Morning Report / Subscribers questions (KGN, NXT, CBA, MQG, ALU, FMG, PET, AUDS)

By Market Matters 08 July 19

Subscribers questions (KGN, NXT, CBA, MQG, ALU, FMG, PET, AUDS)

Market Matters Morning Report 8th July 2019

The ASX200 has enjoyed a solid start to the new 2019/20  financial year rallying 133-points / 2% last week, largely assisted by the RBA cutting interest rates down to an unprecedented 1%. The hunt for yield has intensified of late as many conservative investors are being forced from fixed interest as their returns  become almost non-existent e.g. CBA  term deposit rates have fallen below 2% while their shares still pay 6.94% grossed for franking. The current flock to stocks in search of yield feels likely to continue unless the recession word becomes entrenched in the day to day news.

Over the weekend the Australian property market continues to recover nicely and many pundits are already saying the low has come and gone. The statistics have turned big time with this weekend auction clearance rate at 78.2%, up from 52.6% the same time last year, a whopping 48.7% improvement – although volumes are low!  We have undoubtedly witnessed 3 major reasons for optimism returning to the buyers corner:

1 – Interest rates have been cut by 0.5% in the last 2-months, with more promised if required by our dormant economy – the most competitive mortgage  rates are now closer to 3% than 4%, pretty enticing for the borrower.

2 – The recent loosening of restrictions on borrowers by APRA has removed the shackles for many keen buyers – I read a paper overnight quoting borrowers are being allowed to “super-size” mortgages, an impressive headline although it’s still stricter than a few years ago.

3 – The surprise Liberal election victory has made many  people more confident in our economic prospects, illustrated to a degree by a strong share market.

An improving property markets helps many sectors of the ASX200 but those assuming we will get another 1 or 2 rate cuts over the next 12-18 months may be getting ahead of themselves. In our opinion if the RBA  watches property prices reignite the central bank will sit back and wait, not continue to cut.

At MM we remain in “sell mode” for our Platinum Portfolio but not in an aggressive manner with our cash level already elevated to 23%. Also we are considering a few stock “switches” that we feel will make the portfolio more defensive in nature.

MM remains mildly bullish the ASX200 while it can remain above the 6680 area although US indices have basically reached our target area.

Thanks again for the excellent questions, just a quick note we cannot offer / will not offer personal advice hence its easier for MM if subscribers simply ask our opinion on a particular stock / sector as opposed to being specific around an actual holding.

ASX200 Index Chart

In late 2018 as equities plummeted we were being bombarded in the press about inverting yield curves but ironically as we sit here in mid-2019 and the phenomenon’s become more  pronounced it’s not really being discussed on main street – an inverted US yield-curve occurs when long-term debt has a lower yield than short-term debt.

Hence as the chart below illustrates the US yield curve has inverted for the 3rd time in 20-years as we see US 10-year notes yielding less than 3-month debt. However the huge catch is this economic position forecasts generally end is recession:

“An inverted yield curve is an interest rate environment in which long-term debt instruments have a lower yield than short-term debt instruments of the same credit quality. This type of yield curve is the rarest of the three main curve types and is considered to be a predictor of economic recession”.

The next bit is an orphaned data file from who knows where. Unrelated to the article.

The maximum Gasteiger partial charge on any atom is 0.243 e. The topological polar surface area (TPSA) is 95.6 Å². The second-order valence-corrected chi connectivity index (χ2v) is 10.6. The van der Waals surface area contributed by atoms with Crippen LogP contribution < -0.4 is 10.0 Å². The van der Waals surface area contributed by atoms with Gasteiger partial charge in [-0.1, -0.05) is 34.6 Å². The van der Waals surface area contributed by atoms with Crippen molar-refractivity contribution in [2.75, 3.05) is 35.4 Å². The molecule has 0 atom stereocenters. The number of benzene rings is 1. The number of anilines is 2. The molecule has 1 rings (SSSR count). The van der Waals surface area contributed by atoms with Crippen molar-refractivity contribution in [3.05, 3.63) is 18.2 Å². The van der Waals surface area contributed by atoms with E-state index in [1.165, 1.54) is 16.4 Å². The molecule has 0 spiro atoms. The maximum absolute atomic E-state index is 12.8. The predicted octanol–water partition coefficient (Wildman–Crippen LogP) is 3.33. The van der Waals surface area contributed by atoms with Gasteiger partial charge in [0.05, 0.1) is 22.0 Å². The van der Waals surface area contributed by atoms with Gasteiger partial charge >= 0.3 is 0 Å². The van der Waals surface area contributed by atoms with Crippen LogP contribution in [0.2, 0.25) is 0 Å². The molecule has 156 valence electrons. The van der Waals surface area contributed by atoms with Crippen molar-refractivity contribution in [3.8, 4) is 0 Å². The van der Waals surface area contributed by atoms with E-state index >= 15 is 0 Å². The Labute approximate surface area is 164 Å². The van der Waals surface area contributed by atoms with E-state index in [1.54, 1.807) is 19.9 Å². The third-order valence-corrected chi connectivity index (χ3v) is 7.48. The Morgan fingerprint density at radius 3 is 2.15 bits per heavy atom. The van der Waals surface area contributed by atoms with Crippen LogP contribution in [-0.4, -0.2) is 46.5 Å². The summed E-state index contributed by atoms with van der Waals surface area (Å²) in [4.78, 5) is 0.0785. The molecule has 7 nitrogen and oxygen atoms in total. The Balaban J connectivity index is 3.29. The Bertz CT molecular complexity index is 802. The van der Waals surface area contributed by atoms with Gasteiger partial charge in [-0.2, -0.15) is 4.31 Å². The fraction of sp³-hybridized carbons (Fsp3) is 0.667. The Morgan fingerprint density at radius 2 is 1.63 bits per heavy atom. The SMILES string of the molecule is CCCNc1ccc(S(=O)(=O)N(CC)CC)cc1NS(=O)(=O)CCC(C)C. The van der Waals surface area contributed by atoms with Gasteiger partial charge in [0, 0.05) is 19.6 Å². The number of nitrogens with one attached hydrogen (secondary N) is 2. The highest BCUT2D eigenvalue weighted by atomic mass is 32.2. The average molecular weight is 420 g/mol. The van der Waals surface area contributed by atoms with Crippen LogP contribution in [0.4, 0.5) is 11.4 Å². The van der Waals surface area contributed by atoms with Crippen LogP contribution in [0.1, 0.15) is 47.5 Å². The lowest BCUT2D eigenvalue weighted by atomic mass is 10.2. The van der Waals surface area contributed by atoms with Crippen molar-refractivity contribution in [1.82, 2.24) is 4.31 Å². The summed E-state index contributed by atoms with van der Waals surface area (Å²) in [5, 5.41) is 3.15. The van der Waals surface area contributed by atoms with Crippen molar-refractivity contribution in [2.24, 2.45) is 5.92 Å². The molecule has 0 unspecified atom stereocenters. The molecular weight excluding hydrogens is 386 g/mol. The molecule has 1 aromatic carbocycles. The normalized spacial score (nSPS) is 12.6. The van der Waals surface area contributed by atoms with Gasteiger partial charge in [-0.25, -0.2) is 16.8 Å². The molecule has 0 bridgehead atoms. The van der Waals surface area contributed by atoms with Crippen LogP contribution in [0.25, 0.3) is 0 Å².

US 10-year and 3-month yields Chart

The link to equity markets is pronounced and painful, stock markets do not enjoy a recession. I have shown below the previous 2 times when the US yield curve inverted in the same meaningful manner – stocks were simply hammered.

Our medium-term target for the US S&P500 of 3000-3050 area has been achieved leaving us cautious, especially when we consider the yield curve.

MM has moved to a neutral and cautious stance on US stocks.

US S&P500 &  the yield curve Chart

An example that bond yield correlations should not be ignored was demonstrated in recent months: MM used the local 3-year yields falling below the RBA Cash rate in a meaningful manner as the backbone of our view that interest rates would be cut to 1% in Australia in 2019.

MM has moved to a more cautious stance on the next move by the RBA as both rates hover around 1%.

Australian 3-year bond yields v RBA Cash Rate Chart

Question 1

“Hi James, What is your view on KGN? If I read the chart correctly, it seems ready to bounce. Fundamentally, the cut in interest rate could also favour the retail stocks.” – Gregory C.

Morning Gregory,

Kogan (KGN) has certainly experienced a huge degree of both volatility and press over the last 18-months with the shares halving – the founders sold $42m worth of stock a year ago around $7 although they tried to sell more!

In their April unaudited quarterly announcement Kogan reported strong growth with revenue up 9.5% versus the previous March quarter, gross profit increased by 28.4% and EBITDA was up 6.4%. Importantly active customer numbers were up over 23% to almost 1.6m with the growth coming from newer areas of its business such as Kogan Mobile and Kogan Internet. Also in the March quarter we saw the launch of its energy price comparison tool, Kogan Energy Compare.

The Kogan brand is recognised by aggressive pricing through its on-line offering, hence it feels safe to assume that it will be undercutting the likes of AGL Energy (AGL) and Origin ORG) in this latest venture, sounds like good news to you and I. The market doesn’t seem to have total confidence in the brand  at times although its valuation has it trading at the rich end of the curve compared to many in retail, this makes sense to MM because in tough times shoppers become far more  sensitive to price plus of course KGN has shown good growth potential.

Retail remains a questionable area locally as an Australian  recession is a very real possibility, all the above plus its founders sell down last year leaves us undecided on KGN. Sorry, a bit 50/50 at the moment Gregory.

MM is neutral KGN. (KGN) Chart